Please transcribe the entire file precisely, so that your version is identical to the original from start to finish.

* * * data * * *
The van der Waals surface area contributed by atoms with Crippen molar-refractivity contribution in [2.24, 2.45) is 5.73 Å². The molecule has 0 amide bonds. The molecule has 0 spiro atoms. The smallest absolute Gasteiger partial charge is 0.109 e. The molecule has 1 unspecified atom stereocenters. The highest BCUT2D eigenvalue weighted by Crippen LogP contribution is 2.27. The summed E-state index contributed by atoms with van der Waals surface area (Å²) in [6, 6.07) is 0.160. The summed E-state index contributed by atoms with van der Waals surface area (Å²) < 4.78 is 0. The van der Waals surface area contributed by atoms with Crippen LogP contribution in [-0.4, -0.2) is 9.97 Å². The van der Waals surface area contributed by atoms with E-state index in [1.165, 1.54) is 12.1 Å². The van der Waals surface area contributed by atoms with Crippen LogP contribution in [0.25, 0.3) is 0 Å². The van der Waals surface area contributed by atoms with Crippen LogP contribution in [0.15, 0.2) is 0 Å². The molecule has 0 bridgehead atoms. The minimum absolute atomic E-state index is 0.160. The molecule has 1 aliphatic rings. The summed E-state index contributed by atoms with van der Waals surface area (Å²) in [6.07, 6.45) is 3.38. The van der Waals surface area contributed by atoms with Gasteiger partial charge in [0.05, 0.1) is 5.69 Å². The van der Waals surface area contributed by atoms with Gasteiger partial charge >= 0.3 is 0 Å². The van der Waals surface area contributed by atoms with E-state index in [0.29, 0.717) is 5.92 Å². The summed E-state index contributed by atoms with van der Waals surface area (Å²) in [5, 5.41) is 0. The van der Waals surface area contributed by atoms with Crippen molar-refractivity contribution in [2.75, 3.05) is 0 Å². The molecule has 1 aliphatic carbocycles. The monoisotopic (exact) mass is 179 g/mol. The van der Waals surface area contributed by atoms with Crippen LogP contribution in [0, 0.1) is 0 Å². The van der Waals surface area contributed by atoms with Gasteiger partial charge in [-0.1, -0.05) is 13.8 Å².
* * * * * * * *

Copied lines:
The van der Waals surface area contributed by atoms with Crippen molar-refractivity contribution in [2.24, 2.45) is 5.73 Å². The molecule has 0 amide bonds. The molecule has 0 spiro atoms. The smallest absolute Gasteiger partial charge is 0.109 e. The molecule has 1 unspecified atom stereocenters. The highest BCUT2D eigenvalue weighted by Crippen LogP contribution is 2.27. The summed E-state index contributed by atoms with van der Waals surface area (Å²) in [6, 6.07) is 0.160. The summed E-state index contributed by atoms with van der Waals surface area (Å²) < 4.78 is 0. The van der Waals surface area contributed by atoms with Crippen LogP contribution in [-0.4, -0.2) is 9.97 Å². The van der Waals surface area contributed by atoms with E-state index in [1.165, 1.54) is 12.1 Å². The van der Waals surface area contributed by atoms with Crippen LogP contribution in [0.25, 0.3) is 0 Å². The van der Waals surface area contributed by atoms with Crippen LogP contribution in [0.15, 0.2) is 0 Å². The molecule has 0 bridgehead atoms. The minimum absolute atomic E-state index is 0.160. The molecule has 1 aliphatic rings. The summed E-state index contributed by atoms with van der Waals surface area (Å²) in [6.07, 6.45) is 3.38. The van der Waals surface area contributed by atoms with Gasteiger partial charge in [0.05, 0.1) is 5.69 Å². The van der Waals surface area contributed by atoms with Gasteiger partial charge >= 0.3 is 0 Å². The van der Waals surface area contributed by atoms with E-state index in [0.29, 0.717) is 5.92 Å². The summed E-state index contributed by atoms with van der Waals surface area (Å²) in [5, 5.41) is 0. The van der Waals surface area contributed by atoms with Crippen molar-refractivity contribution in [2.75, 3.05) is 0 Å². The molecule has 1 aliphatic carbocycles. The monoisotopic (exact) mass is 179 g/mol. The van der Waals surface area contributed by atoms with Crippen LogP contribution in [0, 0.1) is 0 Å². The van der Waals surface area contributed by atoms with Gasteiger partial charge in [-0.1, -0.05) is 13.8 Å².